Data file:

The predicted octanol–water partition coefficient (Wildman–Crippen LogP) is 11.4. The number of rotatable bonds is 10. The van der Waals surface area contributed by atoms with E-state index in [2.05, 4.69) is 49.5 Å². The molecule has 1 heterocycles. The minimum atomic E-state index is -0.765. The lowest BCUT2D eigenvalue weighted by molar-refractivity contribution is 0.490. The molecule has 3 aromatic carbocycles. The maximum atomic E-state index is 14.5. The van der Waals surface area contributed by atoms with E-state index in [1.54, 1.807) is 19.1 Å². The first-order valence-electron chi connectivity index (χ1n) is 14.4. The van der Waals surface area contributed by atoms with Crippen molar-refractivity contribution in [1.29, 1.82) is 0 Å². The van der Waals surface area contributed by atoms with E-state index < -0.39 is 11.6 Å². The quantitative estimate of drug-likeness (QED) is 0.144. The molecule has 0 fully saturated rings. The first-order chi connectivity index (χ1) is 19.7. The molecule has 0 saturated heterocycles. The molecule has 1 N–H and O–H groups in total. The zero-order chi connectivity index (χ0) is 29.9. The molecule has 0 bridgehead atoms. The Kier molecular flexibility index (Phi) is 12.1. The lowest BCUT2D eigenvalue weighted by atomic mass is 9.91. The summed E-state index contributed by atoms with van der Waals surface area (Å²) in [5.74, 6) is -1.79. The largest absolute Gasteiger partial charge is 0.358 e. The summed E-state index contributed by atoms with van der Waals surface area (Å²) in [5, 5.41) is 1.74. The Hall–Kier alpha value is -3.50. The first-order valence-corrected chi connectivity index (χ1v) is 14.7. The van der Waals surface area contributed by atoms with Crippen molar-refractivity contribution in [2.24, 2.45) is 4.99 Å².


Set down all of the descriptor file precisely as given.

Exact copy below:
The predicted octanol–water partition coefficient (Wildman–Crippen LogP) is 11.4. The number of rotatable bonds is 10. The van der Waals surface area contributed by atoms with E-state index in [2.05, 4.69) is 49.5 Å². The molecule has 1 heterocycles. The minimum atomic E-state index is -0.765. The lowest BCUT2D eigenvalue weighted by molar-refractivity contribution is 0.490. The molecule has 3 aromatic carbocycles. The maximum atomic E-state index is 14.5. The van der Waals surface area contributed by atoms with E-state index in [1.54, 1.807) is 19.1 Å². The first-order valence-electron chi connectivity index (χ1n) is 14.4. The van der Waals surface area contributed by atoms with Crippen molar-refractivity contribution in [1.29, 1.82) is 0 Å². The van der Waals surface area contributed by atoms with E-state index < -0.39 is 11.6 Å². The quantitative estimate of drug-likeness (QED) is 0.144. The molecule has 0 fully saturated rings. The first-order chi connectivity index (χ1) is 19.7. The molecule has 0 saturated heterocycles. The molecule has 1 N–H and O–H groups in total. The zero-order chi connectivity index (χ0) is 29.9. The molecule has 0 bridgehead atoms. The Kier molecular flexibility index (Phi) is 12.1. The lowest BCUT2D eigenvalue weighted by atomic mass is 9.91. The summed E-state index contributed by atoms with van der Waals surface area (Å²) in [5.74, 6) is -1.79. The largest absolute Gasteiger partial charge is 0.358 e. The summed E-state index contributed by atoms with van der Waals surface area (Å²) in [5, 5.41) is 1.74. The Hall–Kier alpha value is -3.50. The first-order valence-corrected chi connectivity index (χ1v) is 14.7. The van der Waals surface area contributed by atoms with Crippen molar-refractivity contribution in [2.24, 2.45) is 4.99 Å².